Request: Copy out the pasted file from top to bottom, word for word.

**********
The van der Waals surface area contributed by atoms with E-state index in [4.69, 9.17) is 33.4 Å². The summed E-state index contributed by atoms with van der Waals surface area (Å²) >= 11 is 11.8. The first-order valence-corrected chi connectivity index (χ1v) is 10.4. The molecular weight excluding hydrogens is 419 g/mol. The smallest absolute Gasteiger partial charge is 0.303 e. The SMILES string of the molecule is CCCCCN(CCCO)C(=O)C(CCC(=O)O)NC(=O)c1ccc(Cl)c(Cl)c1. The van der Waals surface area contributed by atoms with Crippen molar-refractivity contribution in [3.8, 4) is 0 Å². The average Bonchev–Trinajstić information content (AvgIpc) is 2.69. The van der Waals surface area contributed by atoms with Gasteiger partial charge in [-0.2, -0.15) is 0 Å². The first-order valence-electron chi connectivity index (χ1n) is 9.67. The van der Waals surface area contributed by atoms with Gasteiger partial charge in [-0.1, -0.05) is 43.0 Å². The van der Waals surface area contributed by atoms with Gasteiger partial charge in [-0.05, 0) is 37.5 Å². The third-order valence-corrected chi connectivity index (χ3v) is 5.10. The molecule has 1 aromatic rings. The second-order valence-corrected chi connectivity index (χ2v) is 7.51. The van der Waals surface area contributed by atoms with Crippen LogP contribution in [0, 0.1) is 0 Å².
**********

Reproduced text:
The van der Waals surface area contributed by atoms with E-state index in [4.69, 9.17) is 33.4 Å². The summed E-state index contributed by atoms with van der Waals surface area (Å²) >= 11 is 11.8. The first-order valence-corrected chi connectivity index (χ1v) is 10.4. The molecular weight excluding hydrogens is 419 g/mol. The smallest absolute Gasteiger partial charge is 0.303 e. The SMILES string of the molecule is CCCCCN(CCCO)C(=O)C(CCC(=O)O)NC(=O)c1ccc(Cl)c(Cl)c1. The van der Waals surface area contributed by atoms with Crippen molar-refractivity contribution in [3.8, 4) is 0 Å². The average Bonchev–Trinajstić information content (AvgIpc) is 2.69. The van der Waals surface area contributed by atoms with Gasteiger partial charge in [-0.2, -0.15) is 0 Å². The first-order valence-electron chi connectivity index (χ1n) is 9.67. The van der Waals surface area contributed by atoms with Gasteiger partial charge in [-0.1, -0.05) is 43.0 Å². The van der Waals surface area contributed by atoms with Gasteiger partial charge in [-0.05, 0) is 37.5 Å². The third-order valence-corrected chi connectivity index (χ3v) is 5.10. The molecule has 1 aromatic rings. The second-order valence-corrected chi connectivity index (χ2v) is 7.51. The van der Waals surface area contributed by atoms with Crippen LogP contribution in [0, 0.1) is 0 Å².